My computer has been in use only for a year and was brand new when I got her. Yesterday morning, she woke up screaming. In pain, or terror, or both, I’ll never know. Might be that she just felt neglected and wanted my full attention to her as something else than just a piece of equipment. She caught it, for sure.
I started her. She piped up a “PUUUPUUUPUUUPI” -sound at the top of her mechanical lungs. I asked her what was wrong? Her face remained dark and unresponding, and it loomed to me that something more might be going on than just her being cranky for having been woken up so early.
The noise went on and on. At one point, we were screaming together, for it had also dawned on me that she held too many files as hostages that I hadn’t saved anywhere else. At this point, I was shouting louder than her.
I plugged her off. She stopped peeping. I was on the verge of ditching her out into the yard. As I am a grown-up and as such obliged to act reasonably, I called the maintenance instead. The guy was very compliant. Sure, you can send her here. The warranty is for two years. We’ll fix her, no worries.
But what about my files? I asked, fearing for the answer. Well, they’re lost. He had the decency not to chide me for not having saved a backup.
No, no, no… I can’t lose all that work. I was on the edge of tears. Will I order the maintenance? He asked. Don’t! I was thinking fast. What can I do? Why, take her to a friend who knows how to dig your precious files out of her cooling bowls. I’ve got no such friends… Well… What about that maintenance? I’ll call you back.
I plunged into Google, found the local computer maintenance business, and called them, an emergency call. The guy there was like super calm. No, we’re not busy. You can bring her straight away. If the hard drive isn’t dead, we should be able to salvage your files.
So, I carried my wounded machine into the car and drove to town. The computer guy was magnificent, an ocean of tranquility.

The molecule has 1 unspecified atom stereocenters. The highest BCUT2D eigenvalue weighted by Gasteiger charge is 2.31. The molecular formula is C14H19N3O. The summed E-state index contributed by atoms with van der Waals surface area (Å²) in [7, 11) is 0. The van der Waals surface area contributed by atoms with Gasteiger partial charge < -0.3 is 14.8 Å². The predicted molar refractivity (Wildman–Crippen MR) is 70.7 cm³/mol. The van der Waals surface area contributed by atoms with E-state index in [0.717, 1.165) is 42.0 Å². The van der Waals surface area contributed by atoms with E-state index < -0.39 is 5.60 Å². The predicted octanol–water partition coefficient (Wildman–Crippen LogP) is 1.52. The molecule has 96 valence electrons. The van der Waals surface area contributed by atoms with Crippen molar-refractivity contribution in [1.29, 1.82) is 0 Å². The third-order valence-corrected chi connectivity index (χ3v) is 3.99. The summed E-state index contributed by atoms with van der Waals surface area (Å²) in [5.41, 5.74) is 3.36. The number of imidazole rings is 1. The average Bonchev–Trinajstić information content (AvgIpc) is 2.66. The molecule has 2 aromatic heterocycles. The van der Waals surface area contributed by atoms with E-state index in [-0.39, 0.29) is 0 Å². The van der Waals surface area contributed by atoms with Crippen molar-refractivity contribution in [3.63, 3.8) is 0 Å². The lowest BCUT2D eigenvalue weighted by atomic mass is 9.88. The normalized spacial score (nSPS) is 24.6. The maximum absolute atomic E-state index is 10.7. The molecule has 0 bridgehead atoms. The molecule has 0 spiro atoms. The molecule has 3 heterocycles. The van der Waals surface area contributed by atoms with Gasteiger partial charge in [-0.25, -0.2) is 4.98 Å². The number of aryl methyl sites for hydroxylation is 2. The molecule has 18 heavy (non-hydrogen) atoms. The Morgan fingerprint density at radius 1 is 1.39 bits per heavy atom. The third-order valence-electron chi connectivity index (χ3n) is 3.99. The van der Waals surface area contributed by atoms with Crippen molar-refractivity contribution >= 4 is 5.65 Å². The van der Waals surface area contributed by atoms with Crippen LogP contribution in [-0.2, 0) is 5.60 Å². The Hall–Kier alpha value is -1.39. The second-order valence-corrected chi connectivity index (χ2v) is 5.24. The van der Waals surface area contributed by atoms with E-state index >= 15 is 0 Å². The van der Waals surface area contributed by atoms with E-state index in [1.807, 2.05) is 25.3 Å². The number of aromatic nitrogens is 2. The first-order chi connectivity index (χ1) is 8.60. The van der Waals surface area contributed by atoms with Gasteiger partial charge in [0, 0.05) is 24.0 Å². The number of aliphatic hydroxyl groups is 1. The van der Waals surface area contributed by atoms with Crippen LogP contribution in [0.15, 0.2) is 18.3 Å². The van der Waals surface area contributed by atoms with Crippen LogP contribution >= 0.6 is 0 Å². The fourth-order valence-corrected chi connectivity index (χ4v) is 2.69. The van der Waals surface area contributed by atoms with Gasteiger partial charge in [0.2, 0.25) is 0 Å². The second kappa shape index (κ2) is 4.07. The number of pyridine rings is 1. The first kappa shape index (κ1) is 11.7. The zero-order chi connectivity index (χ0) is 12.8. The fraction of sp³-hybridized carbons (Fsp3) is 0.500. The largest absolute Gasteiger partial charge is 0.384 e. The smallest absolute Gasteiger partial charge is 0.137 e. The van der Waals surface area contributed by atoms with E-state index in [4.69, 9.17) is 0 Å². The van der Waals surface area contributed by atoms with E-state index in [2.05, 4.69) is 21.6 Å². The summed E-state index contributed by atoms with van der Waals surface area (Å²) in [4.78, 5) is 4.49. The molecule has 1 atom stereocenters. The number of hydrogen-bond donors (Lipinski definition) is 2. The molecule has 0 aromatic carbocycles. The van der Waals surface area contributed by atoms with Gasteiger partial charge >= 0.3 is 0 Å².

By the time I got back home, I could think clearly again and check my pen drive. I hadn’t lost as much as I had thought, but the edited version of my book was gone. Days and days of work. And some sections of the sequel were also gone. Something that I can live with, I decided.
Still, I was forlorn. Bloody bitch! How could she do this to me? On my birthday of all days? I stared vehemently at my old laptop, a loyal and tireless servant, just as a machine should be. I hate writing with a laptop. And she is so slow! Yet, she’s all I’ve got, and I’m grateful for her unwavering fealty.
I’m also grateful for my partner. He comes home with a bundle of flowers and a broad smile. Happy birthday, love. How could I not smile back? Thanks, honey. My computer crashed. Why would she do that? Dunno. She got off on the wrong foot, I suppose.
I had made curry for dinner, and we ate. Ice cream for dessert. I went to my little laptop after, for I needed to be present on social media. He watched me for a while. I said I didn’t like working with the laptop. It makes my neck hurt. We never watch our telly, he said. True.
So, he grabbed the TV, planted it on my desk, attached it to my laptop, gave me his keyboard, which he wasn’t using anyway, he claimed, and here I am, with a 32″ screen and proper keyboard, thinking that I must’ve done something right during the cycle of my lives to have deserved him.